The Wii U is dead. In a case of history repeating itself, the next Legend of Zelda release will be coming to both Wii U and it’s successor, the NX. Nintendo’s presence at E3 2016 will seemingly consist of a huge focus on this very game, with very little focus on other games at all, and not even any playable demos of anything other than Link’s next adventure.
It’s no secret that the Wii U has had a less than stellar presence. While the Nintendo 3DS still lives on with games like Yokai Watch and the next generation of Pokemon games, Nintendo’s home console has experienced a continually dwindling release schedule since it’s release at the end of 2012. Star Fox Zero seems to be the last bit Wii U game we’re going to see for some time; unless Nintendo have something special to announce in June.
For all of Nintendo’s bravado in its initial announcement, promising new gameplay experiences and a groundswell of third party support, the Wii U never really got going. It always felt destined to share the fate of many a Nintendo console – A solid system, with a handful of truly amazing games, but lacking a varied software library. I bought it close to launch, fully aware that it would always be a secondary system, one with some of the very best gameplay experiences available, but I’d have to rely on a rival system to sustain me between releases. And I was fully correct in that assumption.
Thanks to the Wii U, I’ve had the pleasure of playing some truly great games – Games like Bayonetta 2, Super Mario 3D World, Nintendo Land, Wind Waker HD, Splatoon, Xenoblade Chronicles X, to name but a few. But there could have, and should have been more. Despite having initial support from the likes of Electronic Arts, Activision, Ubisoft, Warner Bros. Games and more, this support quickly dissipated, along with the console’s chances of being successful.
The unique Gamepad controller had potential, but even Nintendo struggled to understand what they could do with it, save for menus and maps. It’s only real success was its enabling of off-TV gameplay, something that Nintendo’s rivals have now mimicked. Any uniqueness that the Gamepad had, has since been nullified by mobile phones.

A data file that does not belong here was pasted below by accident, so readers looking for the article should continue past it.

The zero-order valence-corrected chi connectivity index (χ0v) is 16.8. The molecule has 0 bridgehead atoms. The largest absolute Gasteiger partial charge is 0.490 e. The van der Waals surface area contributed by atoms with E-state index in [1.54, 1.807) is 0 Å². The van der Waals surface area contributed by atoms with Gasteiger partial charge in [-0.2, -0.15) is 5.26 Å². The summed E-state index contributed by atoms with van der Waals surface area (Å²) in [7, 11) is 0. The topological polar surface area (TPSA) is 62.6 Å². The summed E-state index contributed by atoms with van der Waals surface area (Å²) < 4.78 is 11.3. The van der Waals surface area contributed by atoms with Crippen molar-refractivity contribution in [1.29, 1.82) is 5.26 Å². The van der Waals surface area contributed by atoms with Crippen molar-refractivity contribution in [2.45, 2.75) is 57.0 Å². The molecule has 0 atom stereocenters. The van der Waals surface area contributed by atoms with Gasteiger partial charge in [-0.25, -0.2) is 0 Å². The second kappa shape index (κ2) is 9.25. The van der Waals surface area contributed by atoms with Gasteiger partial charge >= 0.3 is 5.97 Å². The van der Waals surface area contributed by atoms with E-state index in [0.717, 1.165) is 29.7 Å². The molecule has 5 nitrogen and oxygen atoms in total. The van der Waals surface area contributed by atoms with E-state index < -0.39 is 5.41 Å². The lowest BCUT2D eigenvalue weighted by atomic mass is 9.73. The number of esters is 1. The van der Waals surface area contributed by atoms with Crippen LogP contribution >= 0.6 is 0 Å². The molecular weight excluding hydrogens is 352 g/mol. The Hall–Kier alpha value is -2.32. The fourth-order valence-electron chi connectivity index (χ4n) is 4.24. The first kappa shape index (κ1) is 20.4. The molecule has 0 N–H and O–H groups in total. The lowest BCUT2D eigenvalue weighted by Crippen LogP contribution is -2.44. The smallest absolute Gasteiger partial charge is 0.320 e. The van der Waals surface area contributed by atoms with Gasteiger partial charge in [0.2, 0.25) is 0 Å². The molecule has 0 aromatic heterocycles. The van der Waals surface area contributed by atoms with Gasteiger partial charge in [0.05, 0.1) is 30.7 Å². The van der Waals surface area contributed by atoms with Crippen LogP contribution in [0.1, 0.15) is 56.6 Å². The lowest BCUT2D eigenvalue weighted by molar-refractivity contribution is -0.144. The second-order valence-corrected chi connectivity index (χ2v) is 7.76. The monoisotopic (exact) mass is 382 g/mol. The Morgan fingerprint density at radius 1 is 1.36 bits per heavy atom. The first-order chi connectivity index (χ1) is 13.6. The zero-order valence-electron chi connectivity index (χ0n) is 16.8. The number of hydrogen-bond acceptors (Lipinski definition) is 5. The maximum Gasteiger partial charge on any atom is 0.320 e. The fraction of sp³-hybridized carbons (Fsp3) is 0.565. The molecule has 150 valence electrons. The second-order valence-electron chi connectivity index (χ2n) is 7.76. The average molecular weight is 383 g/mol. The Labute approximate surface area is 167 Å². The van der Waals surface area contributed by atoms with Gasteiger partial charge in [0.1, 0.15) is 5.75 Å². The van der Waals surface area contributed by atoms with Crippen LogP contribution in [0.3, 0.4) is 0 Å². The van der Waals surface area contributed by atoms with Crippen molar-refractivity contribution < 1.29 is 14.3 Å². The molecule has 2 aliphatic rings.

The Wii U is Dead.
And now, it’s safe to say that after it’s first original Legend of Zelda adventure arrives in 2017, the Wii U will be dead. Many will argue that the system is too young to be scrapped. Far from it – By that time, it will have had a similar lifespan to the Gamecube, system that would also share a Legend of Zelda adventure with its successor. Now is exactly the right time for Nintendo to cut their losses and start anew. The Wii U is dead, and it’s time to start afresh.
As for the rest of 2016, Nintendo have already made it clear where their focus lies. New mobile application experiments based on Fire Emblem and Animal Crossing will follow up their successful Miitomo app. The 3DS still has some life left, but will be winding down in preparation for whatever NX may be. It is a logical step for Nintendo to write the rest of 2016 off as a failure. Following the sale of their share of the Seattle Mariners baseball team, they’re amassing the funds to heavily push the NX in 2017.
Personally, I think it’s a sensible move. At this late stage, both the 3DS and Wii U have already peaked and are unlikely to win new customers – Both systems are admittedly in the shadow of their highly successful predecessors, and it’s time for some new blood.
We know nothing of NX. We know it’s coming, and we think it might be a hybrid of home console and portable – But your guess it as good as mine. iOS and Android rule the roost on mobile gaming, while Sony and Microsoft have gone too far ahead this generation to catch up. So, much like how they did with the original Wii, Nintendo are going to have to be disruptive. They’ll need to embrace and implement modern technologies and infrastructures, something they have failed to do for many years, which has ultimately harmed them in the long run. They’ll need to understand what gaming means in 2016 and is going to be in 2017. They’ll need to be a more open company, one that’s easier for third parties to work with.
But when all is said any done, Nintendo will need to do something that’s more disruptive than anything they ever have done in the past decade: Compete with their rivals.